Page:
Take the 2-minute tour ×
Stack Overflow is a question and answer site for professional and enthusiast programmers. It's 100% free, no registration required.

cpp:

#include <boost/python.hpp>

using namespace boost;
using namespace boost::python;

struct Foo
{
   virtual ~Foo() {}
   virtual void Print() = 0;
};

struct FooWrap : Foo, wrapper<Foo>
{
    void Print()
    {
        this->get_override("Print")();
    }
};

void ProcessFoo(Foo *obj) { obj->Print(); }

BOOST_PYTHON_MODULE(hello_ext)
{
    class_<FooWrap, boost::noncopyable>("Foo")
        .def("Print", pure_virtual(&Foo::Print));
    def("ProcessFoo", &ProcessFoo);
}

python:

import hello_ext

class NewFoo(hello_ext.Foo):
   def Print(self):
      print 'Print call'

hello_ext.ProcessFoo( NewFoo() )

Everything works fine, there is Print call text from ProcessFoo call. But I want to store all passed pointers to ProcessFoo like:

std::vector<Foo*> data;
void ProcessFoo(Foo *obj) { data.push_back(obj); obj->Print(); }

After exit from function pointer becomes invalid and I can't use it from vector. What are the best way to make lifetime of that pointer bigger? Use shared pointers or tell python not to delete object (if it deletes it?)

share|improve this question
add comment

1 Answer

If you want to store this pointer, you have to increment the reference count of ther underlying python object (PyObject). For this you have to implement your void ProcessFoo(Foo *obj) to get a python object instead of the C++ object, because otherwise boost::python will strip of the python object for you in his adaptionand you cannot control its lifetime anymore.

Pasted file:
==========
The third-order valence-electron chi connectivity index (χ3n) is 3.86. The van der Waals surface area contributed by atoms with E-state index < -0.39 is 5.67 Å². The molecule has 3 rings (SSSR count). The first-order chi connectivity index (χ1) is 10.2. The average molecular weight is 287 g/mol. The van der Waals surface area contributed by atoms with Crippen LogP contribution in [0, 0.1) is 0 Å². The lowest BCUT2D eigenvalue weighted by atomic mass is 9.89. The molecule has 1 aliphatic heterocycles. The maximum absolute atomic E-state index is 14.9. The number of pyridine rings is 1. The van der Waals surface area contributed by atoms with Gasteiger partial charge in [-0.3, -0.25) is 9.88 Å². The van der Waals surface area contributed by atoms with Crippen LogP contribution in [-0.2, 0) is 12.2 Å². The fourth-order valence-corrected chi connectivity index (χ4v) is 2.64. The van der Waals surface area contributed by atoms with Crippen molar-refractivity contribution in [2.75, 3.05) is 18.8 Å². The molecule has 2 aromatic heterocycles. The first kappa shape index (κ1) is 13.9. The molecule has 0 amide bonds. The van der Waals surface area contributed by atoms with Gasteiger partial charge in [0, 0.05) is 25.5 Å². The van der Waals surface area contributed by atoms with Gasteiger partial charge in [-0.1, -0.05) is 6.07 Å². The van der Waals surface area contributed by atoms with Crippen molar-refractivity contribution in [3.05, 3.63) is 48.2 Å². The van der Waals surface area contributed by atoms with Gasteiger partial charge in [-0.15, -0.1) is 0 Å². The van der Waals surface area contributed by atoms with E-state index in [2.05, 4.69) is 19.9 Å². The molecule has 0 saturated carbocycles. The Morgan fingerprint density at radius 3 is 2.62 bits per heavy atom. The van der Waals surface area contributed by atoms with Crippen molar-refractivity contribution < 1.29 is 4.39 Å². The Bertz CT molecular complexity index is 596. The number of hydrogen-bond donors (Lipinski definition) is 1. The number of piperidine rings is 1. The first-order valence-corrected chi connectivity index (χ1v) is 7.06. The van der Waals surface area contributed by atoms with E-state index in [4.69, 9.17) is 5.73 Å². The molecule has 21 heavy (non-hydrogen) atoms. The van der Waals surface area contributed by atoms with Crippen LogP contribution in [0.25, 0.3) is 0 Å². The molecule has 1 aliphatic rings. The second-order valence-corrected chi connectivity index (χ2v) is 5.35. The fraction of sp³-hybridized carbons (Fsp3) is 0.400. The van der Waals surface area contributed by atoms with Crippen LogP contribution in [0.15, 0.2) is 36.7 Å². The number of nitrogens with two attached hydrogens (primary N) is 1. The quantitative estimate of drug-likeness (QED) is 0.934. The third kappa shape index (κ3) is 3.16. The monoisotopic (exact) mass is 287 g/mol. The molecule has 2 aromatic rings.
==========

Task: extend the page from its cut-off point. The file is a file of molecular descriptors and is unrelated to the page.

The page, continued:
If you do this, you also have to do the conversion to you C++ type explicitely (but with boost::python this is not so much trouble).

using namespace boost::python;
std::vector< std::pair<object, Foo&> > myVec;

void ProcessFoo(object o )
{
  Foo& x = extract<Foo&>(o);
  // ... do you add to container here, but remember, to add the object o
  // too, otherwise the refernce counter will be decremented and the object
  // may go away.
  myVec.push_back( std::make_pair( o, x ) );
}
share|improve this answer
add comment

Your Answer

 
discard

By posting your answer, you agree to the privacy policy and terms of service.

Not the answer you're looking for? Browse other questions tagged or ask your own question.